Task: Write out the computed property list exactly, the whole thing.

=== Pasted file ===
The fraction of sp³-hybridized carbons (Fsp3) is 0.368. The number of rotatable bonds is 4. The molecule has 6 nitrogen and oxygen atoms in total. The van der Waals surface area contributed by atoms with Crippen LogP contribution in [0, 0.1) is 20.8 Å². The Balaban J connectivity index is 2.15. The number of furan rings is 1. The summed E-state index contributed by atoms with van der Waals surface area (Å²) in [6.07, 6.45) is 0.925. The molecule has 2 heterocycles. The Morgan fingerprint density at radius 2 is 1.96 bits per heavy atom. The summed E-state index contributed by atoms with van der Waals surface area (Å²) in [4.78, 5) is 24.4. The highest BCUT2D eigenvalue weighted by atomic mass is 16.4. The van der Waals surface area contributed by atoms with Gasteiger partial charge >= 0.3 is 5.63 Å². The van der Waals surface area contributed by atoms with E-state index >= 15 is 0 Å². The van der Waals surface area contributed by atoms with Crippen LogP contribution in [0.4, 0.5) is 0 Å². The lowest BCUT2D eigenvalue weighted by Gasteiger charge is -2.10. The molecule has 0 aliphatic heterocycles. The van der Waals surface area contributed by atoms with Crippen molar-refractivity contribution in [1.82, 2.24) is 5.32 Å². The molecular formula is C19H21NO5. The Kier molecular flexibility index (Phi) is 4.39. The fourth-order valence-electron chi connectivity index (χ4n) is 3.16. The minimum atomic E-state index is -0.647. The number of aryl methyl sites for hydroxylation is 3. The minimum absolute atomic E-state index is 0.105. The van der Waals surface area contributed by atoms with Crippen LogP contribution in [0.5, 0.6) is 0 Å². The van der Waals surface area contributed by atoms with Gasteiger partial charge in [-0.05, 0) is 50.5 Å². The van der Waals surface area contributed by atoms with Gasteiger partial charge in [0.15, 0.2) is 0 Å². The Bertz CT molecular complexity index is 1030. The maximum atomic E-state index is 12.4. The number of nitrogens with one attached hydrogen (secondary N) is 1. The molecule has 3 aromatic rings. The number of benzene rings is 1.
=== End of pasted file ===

The fraction of sp³-hybridized carbons (Fsp3) is 0.368. The number of rotatable bonds is 4. The molecule has 6 nitrogen and oxygen atoms in total. The van der Waals surface area contributed by atoms with Crippen LogP contribution in [0, 0.1) is 20.8 Å². The Balaban J connectivity index is 2.15. The number of furan rings is 1. The summed E-state index contributed by atoms with van der Waals surface area (Å²) in [6.07, 6.45) is 0.925. The molecule has 2 heterocycles. The Morgan fingerprint density at radius 2 is 1.96 bits per heavy atom. The summed E-state index contributed by atoms with van der Waals surface area (Å²) in [4.78, 5) is 24.4. The highest BCUT2D eigenvalue weighted by atomic mass is 16.4. The van der Waals surface area contributed by atoms with Gasteiger partial charge >= 0.3 is 5.63 Å². The van der Waals surface area contributed by atoms with E-state index >= 15 is 0 Å². The van der Waals surface area contributed by atoms with Crippen LogP contribution in [0.4, 0.5) is 0 Å². The lowest BCUT2D eigenvalue weighted by Gasteiger charge is -2.10. The molecule has 0 aliphatic heterocycles. The van der Waals surface area contributed by atoms with Crippen molar-refractivity contribution in [1.82, 2.24) is 5.32 Å². The molecular formula is C19H21NO5. The Kier molecular flexibility index (Phi) is 4.39. The fourth-order valence-electron chi connectivity index (χ4n) is 3.16. The minimum atomic E-state index is -0.647. The number of aryl methyl sites for hydroxylation is 3. The minimum absolute atomic E-state index is 0.105. The van der Waals surface area contributed by atoms with Crippen LogP contribution in [0.5, 0.6) is 0 Å². The van der Waals surface area contributed by atoms with Gasteiger partial charge in [-0.05, 0) is 50.5 Å². The van der Waals surface area contributed by atoms with Gasteiger partial charge in [0.15, 0.2) is 0 Å². The Bertz CT molecular complexity index is 1030. The maximum atomic E-state index is 12.4. The number of nitrogens with one attached hydrogen (secondary N) is 1. The molecule has 3 aromatic rings. The number of benzene rings is 1.